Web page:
FORT BRAGG, N.C. - "Every day you have to ask yourself what is most important. Well, what is most important to me and a lot of other Soldiers is when we get to wake our children up and put them back to bed at night. It is all about priorities and savoring the moments," said Staff Sgt. Courtney Smith, a Soldier, leader, and single mother.

The Army's most valuable resource is its people, it's Soldiers, and their families, and since 1986, April has been recognized as the Month of the Military Child.

The annual observance is a time to appreciate military children and families for their service and constant resilience: families like Smith's.

Smith, who has been a Soldier for 10 years and a mother for 8 years, said that times like Month of the Military Child are when she reflects on her family's opportunities and the services the military offers.

"The Army has given me the tools and the ability to support myself, and my family, better than I believe I could have in the civilian world," said Smith, a public affairs non-commissioned officer with the 22nd Mobile Public Affairs Detachment. "The counselors that they have at Child and Youth Services and at the schools, the math and science clubs that allow my son to do some homework before I pick him up, and all of the other Child & Youth Services are all a great thing."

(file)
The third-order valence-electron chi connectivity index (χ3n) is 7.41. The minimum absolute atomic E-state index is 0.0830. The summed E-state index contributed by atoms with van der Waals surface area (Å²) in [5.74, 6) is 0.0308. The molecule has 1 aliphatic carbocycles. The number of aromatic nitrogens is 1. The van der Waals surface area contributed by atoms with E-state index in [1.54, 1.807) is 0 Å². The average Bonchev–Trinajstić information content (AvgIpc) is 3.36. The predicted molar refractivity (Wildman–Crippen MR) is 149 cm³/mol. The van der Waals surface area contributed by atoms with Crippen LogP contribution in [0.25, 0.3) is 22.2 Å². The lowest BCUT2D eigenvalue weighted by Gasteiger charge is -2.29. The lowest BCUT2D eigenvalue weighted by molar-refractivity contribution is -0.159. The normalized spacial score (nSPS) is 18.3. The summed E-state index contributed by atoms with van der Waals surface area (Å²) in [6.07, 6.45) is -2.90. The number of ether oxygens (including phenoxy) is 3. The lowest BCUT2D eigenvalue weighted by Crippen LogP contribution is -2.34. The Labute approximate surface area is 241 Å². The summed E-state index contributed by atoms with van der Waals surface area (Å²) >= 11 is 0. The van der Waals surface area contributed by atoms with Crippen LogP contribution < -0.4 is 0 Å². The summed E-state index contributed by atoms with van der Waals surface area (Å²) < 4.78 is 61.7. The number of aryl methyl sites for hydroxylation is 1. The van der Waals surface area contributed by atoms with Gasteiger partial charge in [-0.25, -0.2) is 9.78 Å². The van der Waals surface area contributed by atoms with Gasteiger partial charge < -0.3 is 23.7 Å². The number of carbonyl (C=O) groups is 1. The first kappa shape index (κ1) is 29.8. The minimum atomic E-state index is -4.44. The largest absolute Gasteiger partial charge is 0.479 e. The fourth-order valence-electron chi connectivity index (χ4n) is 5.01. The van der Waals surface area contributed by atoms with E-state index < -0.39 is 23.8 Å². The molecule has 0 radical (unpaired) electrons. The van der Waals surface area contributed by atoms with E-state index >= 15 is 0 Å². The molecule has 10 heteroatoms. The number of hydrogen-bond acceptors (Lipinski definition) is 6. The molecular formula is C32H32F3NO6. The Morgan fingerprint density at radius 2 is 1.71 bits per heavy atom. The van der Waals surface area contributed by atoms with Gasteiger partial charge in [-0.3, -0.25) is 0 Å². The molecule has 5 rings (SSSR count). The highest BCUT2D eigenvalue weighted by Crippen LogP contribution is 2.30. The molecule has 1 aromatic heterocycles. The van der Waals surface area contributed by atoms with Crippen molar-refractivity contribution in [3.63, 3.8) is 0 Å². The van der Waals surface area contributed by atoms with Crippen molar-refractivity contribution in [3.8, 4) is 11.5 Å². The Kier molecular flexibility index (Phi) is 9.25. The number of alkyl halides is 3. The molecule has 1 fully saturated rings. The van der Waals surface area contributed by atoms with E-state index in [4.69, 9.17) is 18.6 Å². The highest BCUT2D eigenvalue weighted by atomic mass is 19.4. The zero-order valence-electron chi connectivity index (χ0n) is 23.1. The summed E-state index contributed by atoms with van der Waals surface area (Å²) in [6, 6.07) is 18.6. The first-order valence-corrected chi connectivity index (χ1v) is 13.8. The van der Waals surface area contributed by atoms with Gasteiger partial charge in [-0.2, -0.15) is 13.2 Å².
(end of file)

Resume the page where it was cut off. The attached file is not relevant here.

This time of the year affords opportunities for organizations from throughout the Department of Defense military community to spread awareness on family policies and programs geared toward aiding military children.

The 700 military child development program facilities that the Department of Defense has around the world, the 155,000 child-care spaces, the Department of Defense school system, and the Child & Youth Services programs are among just a few of the initiatives that are given special attention this time.

"It is really great for Soldiers to be able to see leadership spend real time and resources to make sure people actually know about the programs they can use to take care of their families," said Spc. ShaTyra Reed, the new mother of a nine-month-old baby. "It can be really scary to have all the responsibility of being a Soldier 24/7 and be a parent, but when you know about the tools that you can use, then it makes it a lot easier."

The concept for the Month of the Military Child was introduced by former Secretary of Defense Casper Weinberger, and has been has been honored every year for the last 32 years.

This year's theme "Brave Hearts, Resilient Souls" focused on the resiliency and mental toughness of military children as they help support the military in locations all over the world.

Reed, a Lake City, Florida native who has served in the Army for five years, said that one of her key reasons for serving in the military is how well the Army helps her provide for her family.

"Every Soldier is supposed to care about selfless service, but when you become a parent it becomes so much more important, because your whole life revolves around taking care of your baby," said Reed, a public affairs mass communication specialist with the 22nd Mobile Public Affairs Detachment. "I know that no matter what happens, the Army will make sure I have what I need to take care of my family."